Discipline: Life Sciences:Molecular Biology, Life Sciences, Computer Science, Life Sciences:Genetics, Evolution
Core Competencies: Analyzing and interpreting data, Planning and carrying out investigations, Developing and using models, Constructing explanations (for science) and designing solutions (for engineering), Using mathematics and computational thinking, Asking questions (for science) and defining problems (for engineering)
Nature of Research: Basic Research, Informatics/Computational Research
State: Missouri
Target Audience: Upper Division, Introductory, Major
CURE Duration: Half a term, Multiple terms, A few class periods, A full term

Analyzing datasets in ecology and evolution to teach the nature and process of science
Rebecca Price, University of Washington-Bothell Campus
This quarter-long project forms the basis of a third-year course for majors and nonmajors at the University of Washington, Bothell called Science Methods and Practice. Students use databases to identify novel research questions, and extract data to test their hypotheses. They frame the question with primary literature, address the questions with inferential statistics, and discuss the results with more primary literature. The product is a scientific paper; each step of the process is scaffolded and evaluated. Given time limitations, we avoid devoting time to data collection; instead, we sharpen students' ability to make sense of a large body of quantitative data, a situation they may rarely have encountered. We treat statistics with a strictly conceptual, pragmatic, and abbreviated approach; i.e., we ask students to know which basic test to choose to assess a linear relationship vs. a difference between two means. We stress the need for a normal distribution in order to use these tests, and how to interpret the results; we leave the rest for stats courses, and we do not teach the mathematics. This approach proves beneficial even to those who have already had a statistics course, because it is often the first time they make decisions about applying statistics to their own research questions. We incorporate peer review and collaborative work throughout the quarter. We form collaborative groups around the research questions they ask, enabling them to share primary literature they find, and preparing them well to review each other's writing. We encourage them to cite each other's work. They write formal peer reviews of each other's papers, and they submit their final paper with a letter-to-the-editor highlighting how their research has addressed previous feedback. A major advantage of this course is that an instructor can easily modify it to suit any area of expertise. Students have worked with data about how a snail's morphology changes in response to its environment (Price, 2012), how students understand genetic drift (Price et al. 2014), maximum body size in the fossil record (Payne et al. 2008), range shifts (Ettinger et al. 2011), and urban crop pollination (Waters and Clifford 2014).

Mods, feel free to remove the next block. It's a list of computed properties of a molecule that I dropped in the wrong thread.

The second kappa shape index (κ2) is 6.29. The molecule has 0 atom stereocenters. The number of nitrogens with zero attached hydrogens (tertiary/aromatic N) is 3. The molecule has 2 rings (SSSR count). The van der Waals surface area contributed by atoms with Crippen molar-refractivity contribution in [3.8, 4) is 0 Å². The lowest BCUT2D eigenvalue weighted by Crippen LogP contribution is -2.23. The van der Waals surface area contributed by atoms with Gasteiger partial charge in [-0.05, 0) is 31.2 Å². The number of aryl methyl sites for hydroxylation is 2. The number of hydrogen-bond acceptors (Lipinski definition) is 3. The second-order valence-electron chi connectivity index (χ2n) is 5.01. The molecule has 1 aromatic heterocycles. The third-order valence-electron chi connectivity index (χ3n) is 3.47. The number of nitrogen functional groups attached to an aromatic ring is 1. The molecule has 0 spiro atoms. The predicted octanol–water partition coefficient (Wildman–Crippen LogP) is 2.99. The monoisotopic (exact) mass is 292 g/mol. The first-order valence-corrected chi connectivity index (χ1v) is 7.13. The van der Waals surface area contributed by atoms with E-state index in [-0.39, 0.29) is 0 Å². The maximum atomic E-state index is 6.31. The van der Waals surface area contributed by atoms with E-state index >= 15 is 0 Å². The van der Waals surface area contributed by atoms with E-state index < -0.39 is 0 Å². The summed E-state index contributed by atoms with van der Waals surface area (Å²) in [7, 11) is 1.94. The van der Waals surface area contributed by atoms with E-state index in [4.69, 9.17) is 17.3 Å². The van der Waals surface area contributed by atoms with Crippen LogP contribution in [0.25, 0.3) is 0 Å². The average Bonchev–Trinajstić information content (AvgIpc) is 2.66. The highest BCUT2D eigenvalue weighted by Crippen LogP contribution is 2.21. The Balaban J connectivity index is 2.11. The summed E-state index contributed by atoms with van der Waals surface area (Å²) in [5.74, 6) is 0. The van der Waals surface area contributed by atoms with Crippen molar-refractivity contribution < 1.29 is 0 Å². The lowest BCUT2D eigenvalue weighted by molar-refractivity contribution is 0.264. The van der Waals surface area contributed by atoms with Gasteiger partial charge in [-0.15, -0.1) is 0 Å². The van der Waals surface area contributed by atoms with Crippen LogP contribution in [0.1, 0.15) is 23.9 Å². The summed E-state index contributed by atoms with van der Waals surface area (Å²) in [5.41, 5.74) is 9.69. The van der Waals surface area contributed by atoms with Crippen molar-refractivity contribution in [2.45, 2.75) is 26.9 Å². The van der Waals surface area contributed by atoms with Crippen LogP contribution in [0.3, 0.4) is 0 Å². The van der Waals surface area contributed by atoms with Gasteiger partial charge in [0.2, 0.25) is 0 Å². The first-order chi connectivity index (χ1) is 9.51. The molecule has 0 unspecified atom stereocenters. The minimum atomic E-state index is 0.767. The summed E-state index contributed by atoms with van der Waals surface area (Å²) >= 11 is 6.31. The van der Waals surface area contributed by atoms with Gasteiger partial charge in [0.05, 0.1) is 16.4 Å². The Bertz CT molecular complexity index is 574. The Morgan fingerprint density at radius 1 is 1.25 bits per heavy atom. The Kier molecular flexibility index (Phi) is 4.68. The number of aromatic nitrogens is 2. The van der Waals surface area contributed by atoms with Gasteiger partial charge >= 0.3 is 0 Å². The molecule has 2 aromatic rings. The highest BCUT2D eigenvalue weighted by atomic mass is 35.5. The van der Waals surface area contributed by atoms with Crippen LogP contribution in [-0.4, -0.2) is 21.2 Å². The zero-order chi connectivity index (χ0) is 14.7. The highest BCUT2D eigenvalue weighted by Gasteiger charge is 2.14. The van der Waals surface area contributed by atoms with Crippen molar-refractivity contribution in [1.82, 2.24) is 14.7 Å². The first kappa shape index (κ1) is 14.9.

Discipline: Environmental Science:Global Change and Climate, Environmental Science, Geoscience:Paleontology, Life Sciences:Evolution, Environmental Science:Ecosystems
Core Competencies: Constructing explanations (for science) and designing solutions (for engineering), Planning and carrying out investigations, Asking questions (for science) and defining problems (for engineering), Analyzing and interpreting data
Nature of Research: Basic Research
State: Washington
Target Audience: Major, Non-major, Upper Division
CURE Duration: A full term